Huw Llwyd’s Pulpit

Huw Llwyd is a legendary figure in Welsh history and literature. His is known to have lived between 1568 and 1630 and his house – Cynfal fawr still stands in the Cynfal valley near Llan Ffestiniog.
Huw Llwyd is a legendary figure in Welsh history and literature.

Huw Llwyd is a legendary figure in Welsh history and literature. He is is known to have lived between 1568 and 1630. His house – Cynfal fawr still stands in the Cynfal valley near Llan Ffestiniog.

He lived through the reign of James 1st, Charles 1st and the first decade of Elizabeth 1st. He was apparently the 7th son of a 7th son and feasted on eagle meat to ensure his descendants had powers for a further 9 generations. He was renowned as a mercenary soldier, a bard, harpist, writer, magician, alchemist, healer and for his ability to see into the future.

People travelled from far afield to hear him preaching and to seek his help. He served in France and Holland in a Welsh regiment in the role as chaplain and doctor. As a self -styled preacher he convinced local Christian clerics that sorcery was invaluable in the battle against evil and witchcraft.

He was visited by John Dee (alchemist and mathematician of the Elizabethan court) and they exchanged ideas and knowledge of magic.

On New Years Day 2018 Lama Shenpen and residents at The Hermitage of the Awakened Heart, undertook a Buddhist pilgrimage to his natural pulpit.

Within the deep and narrow Cynfal gorge ( Grid reference: SH705412) a fast-flowing river plunges around a tall pillar of rock. It was on this rock pillar in the middle of the river that Huw meditated, gave discourses and used his magic to cast out evil spirits.

Buddhist pilgrimage to Huw Llwyd's Pulpit
Lama Shenpen and gang on Buddhist pilgrimage

His sermons were powerful and miraculously could be heard above the sound of the rushing water. He only used his powers to combat evil and to punish those who misbehaved.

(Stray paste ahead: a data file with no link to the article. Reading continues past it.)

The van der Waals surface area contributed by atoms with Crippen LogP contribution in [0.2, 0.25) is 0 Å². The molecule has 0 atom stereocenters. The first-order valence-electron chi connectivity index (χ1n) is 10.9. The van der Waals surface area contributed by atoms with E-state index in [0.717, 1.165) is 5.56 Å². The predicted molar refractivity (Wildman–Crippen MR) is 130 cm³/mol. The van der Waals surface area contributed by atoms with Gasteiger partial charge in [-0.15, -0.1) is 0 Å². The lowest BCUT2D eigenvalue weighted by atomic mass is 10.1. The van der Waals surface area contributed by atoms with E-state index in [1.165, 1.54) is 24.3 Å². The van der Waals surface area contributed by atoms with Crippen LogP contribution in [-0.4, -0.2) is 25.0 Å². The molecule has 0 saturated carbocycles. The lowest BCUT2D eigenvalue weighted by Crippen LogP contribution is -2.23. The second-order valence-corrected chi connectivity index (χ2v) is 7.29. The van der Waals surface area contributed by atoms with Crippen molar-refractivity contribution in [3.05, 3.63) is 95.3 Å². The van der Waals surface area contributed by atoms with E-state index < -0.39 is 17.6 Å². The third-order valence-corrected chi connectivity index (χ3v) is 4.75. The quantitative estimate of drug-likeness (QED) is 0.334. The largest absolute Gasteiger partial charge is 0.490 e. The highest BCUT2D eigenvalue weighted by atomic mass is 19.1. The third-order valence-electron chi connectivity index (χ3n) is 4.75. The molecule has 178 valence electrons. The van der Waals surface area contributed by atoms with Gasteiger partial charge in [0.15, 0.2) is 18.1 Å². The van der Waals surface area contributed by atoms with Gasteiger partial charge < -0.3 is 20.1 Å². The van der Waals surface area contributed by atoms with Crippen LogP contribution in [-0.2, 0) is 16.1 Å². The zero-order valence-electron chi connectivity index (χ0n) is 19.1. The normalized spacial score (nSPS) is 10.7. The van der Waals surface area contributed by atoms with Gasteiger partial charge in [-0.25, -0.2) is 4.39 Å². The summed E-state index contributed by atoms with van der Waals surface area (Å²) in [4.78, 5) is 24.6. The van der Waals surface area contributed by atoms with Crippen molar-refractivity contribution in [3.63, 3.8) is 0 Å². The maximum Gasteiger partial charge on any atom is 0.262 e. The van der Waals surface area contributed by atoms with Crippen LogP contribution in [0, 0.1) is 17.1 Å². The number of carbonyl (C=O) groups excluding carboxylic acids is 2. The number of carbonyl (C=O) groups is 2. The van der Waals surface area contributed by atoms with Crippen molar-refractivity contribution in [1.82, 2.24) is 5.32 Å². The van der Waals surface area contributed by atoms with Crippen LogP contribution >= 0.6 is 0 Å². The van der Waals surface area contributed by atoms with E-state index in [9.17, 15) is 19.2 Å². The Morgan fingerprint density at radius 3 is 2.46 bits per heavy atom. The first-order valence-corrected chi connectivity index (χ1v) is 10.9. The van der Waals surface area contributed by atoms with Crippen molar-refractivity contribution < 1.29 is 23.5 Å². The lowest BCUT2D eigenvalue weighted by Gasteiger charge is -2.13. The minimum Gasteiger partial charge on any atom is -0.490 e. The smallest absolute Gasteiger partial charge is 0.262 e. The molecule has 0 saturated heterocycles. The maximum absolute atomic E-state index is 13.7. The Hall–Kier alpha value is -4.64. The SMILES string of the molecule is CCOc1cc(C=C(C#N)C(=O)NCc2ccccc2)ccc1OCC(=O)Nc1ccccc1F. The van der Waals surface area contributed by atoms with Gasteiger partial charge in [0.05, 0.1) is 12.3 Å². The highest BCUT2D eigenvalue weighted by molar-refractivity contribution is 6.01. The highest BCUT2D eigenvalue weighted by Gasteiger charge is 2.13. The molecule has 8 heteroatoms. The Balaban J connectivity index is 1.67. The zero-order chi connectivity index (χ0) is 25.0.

In Welsh the word to describe his meditation is synfyfyrio which literally means sudden or startled meditation. He would dress in a long cape with magical symbols, wear a special sheepskin crown with a pigeon feather in it and hold a whip made of eel skin with a bone handle.

A powerful wizard, he would heal through exorcism and the demons would be cast as dark shadows into the ravine below. The waterfall downstream from his pulpit is called Rhaeadr Ddu, the Black Falls.

Rhaeadr Ddu - the Black Falls - a Buddhist pilgrimage
Rhaeadr Ddu – the Black Falls

He was called upon to deal with anything weird and “witchy” and there are many stories of his taming of local negative forces and bandits.

In one tale Huw is called in to solve a case of serial theft at an inn in Betws y Coed. The inn is run by 2 beautiful sisters who are also witches and can transform themselves into cats at night to then steal from their customers. Huw rests that night with his magic sword by his side and when he notices the 2 cats stealthily sneak into his room and to his pockets he strikes one a blow on their paw.

The next morning one of the sisters has a bandaged hand and he knows for sure they are the criminals. He warns them and they deeply apologise for their actions. Instead of reporting them to the witch-finder for trial he tells them the inn is now under his protection and there will be no more stealing. The inn thrives and the sisters earn a good virtuous living.

The River Cynfal - scared site of Huw Llwyd’s Pulpit
The River Cynfal – scared site of Huw Llwyd’s Pulpit

In another story Huw mesmerises a group of bandits at a tavern in Pentrefoelas who were planning to kill him. He causes the table they are sitting at to grow antlers which they are unable to look away from. He gets a good nights sleep and in the morning they are arrested by the sheriff. In another story Huw leaves a spell on an unscrupulous and extortionate innkeeper by causing everyone to dance and sing until they are nearing terminal exhaustion. He then sends instructions for how to find the spell and throw it into the fire thus releasing everyone. These three tales show how he was just, effective and humorous!

He was married with children and on his death bed he told one of his daughters to throw all his books on the ‘black arts’ into a lake where they were received by a pair of ethereal hands. There is no record of his death, no will was ever executed or probate granted for his estate… some say he lives on!

His grandson (or perhaps nephew) Morgan Llwyd (1619 – 1659) was a Christian mystic and renowned welsh bard with numerous works still in print. He was a puritan preacher in Wrexham but his views were unorthodox being influenced by the German mystic Jacob Bohme. For some people he is considered a Welsh Nation builder.

The river Cynfal - rich in fish and eels
The River Cynfal